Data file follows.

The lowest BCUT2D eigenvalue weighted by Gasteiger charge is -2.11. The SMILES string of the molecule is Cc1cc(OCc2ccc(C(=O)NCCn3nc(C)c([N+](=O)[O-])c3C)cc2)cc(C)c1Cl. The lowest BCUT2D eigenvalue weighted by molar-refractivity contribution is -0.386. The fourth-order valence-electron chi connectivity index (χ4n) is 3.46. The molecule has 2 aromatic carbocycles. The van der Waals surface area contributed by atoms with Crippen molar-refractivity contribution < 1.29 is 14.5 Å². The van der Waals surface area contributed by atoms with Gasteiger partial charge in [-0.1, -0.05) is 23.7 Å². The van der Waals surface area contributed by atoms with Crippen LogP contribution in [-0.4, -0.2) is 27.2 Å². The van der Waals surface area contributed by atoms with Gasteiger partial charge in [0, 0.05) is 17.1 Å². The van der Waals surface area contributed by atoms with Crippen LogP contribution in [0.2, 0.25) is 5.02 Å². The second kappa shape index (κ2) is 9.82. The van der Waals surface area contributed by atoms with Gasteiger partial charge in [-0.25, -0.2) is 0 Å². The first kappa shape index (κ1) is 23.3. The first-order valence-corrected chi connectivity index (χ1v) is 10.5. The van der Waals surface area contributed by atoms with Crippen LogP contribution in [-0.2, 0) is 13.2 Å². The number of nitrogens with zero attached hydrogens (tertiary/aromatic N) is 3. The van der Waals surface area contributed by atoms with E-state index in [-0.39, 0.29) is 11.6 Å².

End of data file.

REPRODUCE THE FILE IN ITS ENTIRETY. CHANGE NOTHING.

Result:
The lowest BCUT2D eigenvalue weighted by Gasteiger charge is -2.11. The SMILES string of the molecule is Cc1cc(OCc2ccc(C(=O)NCCn3nc(C)c([N+](=O)[O-])c3C)cc2)cc(C)c1Cl. The lowest BCUT2D eigenvalue weighted by molar-refractivity contribution is -0.386. The fourth-order valence-electron chi connectivity index (χ4n) is 3.46. The molecule has 2 aromatic carbocycles. The van der Waals surface area contributed by atoms with Crippen molar-refractivity contribution < 1.29 is 14.5 Å². The van der Waals surface area contributed by atoms with Gasteiger partial charge in [-0.1, -0.05) is 23.7 Å². The van der Waals surface area contributed by atoms with Crippen LogP contribution in [-0.4, -0.2) is 27.2 Å². The van der Waals surface area contributed by atoms with Gasteiger partial charge in [0, 0.05) is 17.1 Å². The van der Waals surface area contributed by atoms with Crippen LogP contribution in [0.2, 0.25) is 5.02 Å². The second kappa shape index (κ2) is 9.82. The van der Waals surface area contributed by atoms with Gasteiger partial charge in [-0.25, -0.2) is 0 Å². The first kappa shape index (κ1) is 23.3. The first-order valence-corrected chi connectivity index (χ1v) is 10.5. The van der Waals surface area contributed by atoms with Crippen LogP contribution in [-0.2, 0) is 13.2 Å². The number of nitrogens with zero attached hydrogens (tertiary/aromatic N) is 3. The van der Waals surface area contributed by atoms with E-state index in [-0.39, 0.29) is 11.6 Å².